Wednesday, September 27, 2006

Kozinski on fair use and injunctions

Judge Kozinski on Fair Use, part of the Washington College of Law’s IP program:

One of the controversial fair use cases of the past few years: Dr. Seuss Enterprises v. Penguin Books: “One knife, two knife, red knife, dead wife.” Kozinski delivered a Seussian take on the resulting litigation, including the deathless lines “it copies rhymes from here and there, it infringes everywhere!” He tried to get a copy of the book from one of the lawyers, but the lawyer pointed out that there was a federal injunction against distributing it!

He finds it difficult to say the opinion is clearly wrong. When you apply a multifactor test with unclear factors, it’s difficult to be clearly wrong, though you can do it if you work at it. The real issue is that fair use doctrine is a red herring that we should just dump.

Fair use is our legal tradition’s way of grappling with the central issue of IP: at what point does protection start to defeat the very purpose of protection in the first place? There’s no place for a nuanced answer about whether something is fair use – it’s binary. It’s infringing and enjoined, or it’s fair use and you can thumb your nose at the copyright owner while you rake in the bucks. Kozinski is uncomfortable with both solutions.

If the disappointed defendants had libeled a living Seuss/Geisel, he wouldn’t be able to get a preliminary injunction, and he probably wouldn’t be able to get a permanent injunction. Copyright is bizarrely different. Congress has given copyright owners the power to burn books. (A line I’ve used myself.) By contrast, you can publish the secret Pentagon Papers!

Public value isn’t an appropriate distinction between the Pentagon Papers and The Cat NOT in the Hat. The district court might have been right that the OJ Simpson book wasn’t all that good, but it involved creative effort and expressed opinion on a topic of considerable public interest. Well, did the authors need to use the Cat in the Hat? Sure, and Paul Cohen could have said “I strongly resent the draft.” Form is content; restrain words and you restrain meaning.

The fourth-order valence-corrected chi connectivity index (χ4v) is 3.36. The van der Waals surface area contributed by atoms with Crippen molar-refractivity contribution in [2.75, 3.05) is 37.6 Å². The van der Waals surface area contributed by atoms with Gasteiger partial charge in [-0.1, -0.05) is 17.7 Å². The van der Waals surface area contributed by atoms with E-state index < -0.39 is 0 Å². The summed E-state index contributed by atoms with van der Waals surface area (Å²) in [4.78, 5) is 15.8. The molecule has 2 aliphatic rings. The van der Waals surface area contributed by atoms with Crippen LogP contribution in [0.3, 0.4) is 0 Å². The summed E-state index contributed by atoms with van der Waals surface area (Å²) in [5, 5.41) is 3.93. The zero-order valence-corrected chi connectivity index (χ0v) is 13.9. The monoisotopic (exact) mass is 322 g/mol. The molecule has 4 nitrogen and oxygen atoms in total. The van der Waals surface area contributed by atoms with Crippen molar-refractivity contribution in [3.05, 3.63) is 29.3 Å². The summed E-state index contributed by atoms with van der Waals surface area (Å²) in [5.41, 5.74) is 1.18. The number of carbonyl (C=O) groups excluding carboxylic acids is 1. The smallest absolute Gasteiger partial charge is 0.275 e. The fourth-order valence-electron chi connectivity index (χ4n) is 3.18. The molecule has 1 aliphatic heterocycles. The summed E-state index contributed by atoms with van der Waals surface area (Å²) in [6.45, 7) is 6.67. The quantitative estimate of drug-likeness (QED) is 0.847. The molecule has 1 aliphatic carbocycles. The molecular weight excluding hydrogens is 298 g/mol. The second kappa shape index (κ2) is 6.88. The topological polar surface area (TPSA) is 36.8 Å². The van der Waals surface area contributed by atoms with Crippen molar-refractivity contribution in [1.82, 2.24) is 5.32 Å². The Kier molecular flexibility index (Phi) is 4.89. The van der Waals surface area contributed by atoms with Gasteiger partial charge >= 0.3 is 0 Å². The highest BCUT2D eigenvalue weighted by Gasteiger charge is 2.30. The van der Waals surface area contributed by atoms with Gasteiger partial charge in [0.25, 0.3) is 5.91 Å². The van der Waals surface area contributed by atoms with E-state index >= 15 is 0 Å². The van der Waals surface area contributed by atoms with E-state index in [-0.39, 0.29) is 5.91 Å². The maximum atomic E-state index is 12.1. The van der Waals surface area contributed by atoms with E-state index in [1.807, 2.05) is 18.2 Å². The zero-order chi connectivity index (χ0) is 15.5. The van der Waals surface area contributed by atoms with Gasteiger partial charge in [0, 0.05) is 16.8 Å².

It takes creativity and hard work to write a sustained satirical pastiche that people will be willing to pay money for. It’s not true that this type of satire is just done to “avoid the drudgery of working up something fresh.” It’s also not true that the satirist could pick something else just as easily. Not all vehicles get you where you want to go. You need to start with an original that’s well-known and that either seems congruous or particularly incongruous with the satirical topic. The Capitol Steps had Paula Jones sing “Don’t Cry for Me Justice Scalia,” and it was useful for their message to be able to tap into our associations with Evita.

IP rights aren’t property sufficient to trump the interests of others regardless of circumstance. IP protection isn’t one of the ends of government, but a means to the end, as set forth in the Exclusive Rights clause. Thus, balancing utilitarian considerations is appropriate. In Dr. Seuss, though, the balancing process could have gone either way, and the result is uncertainty for future authors.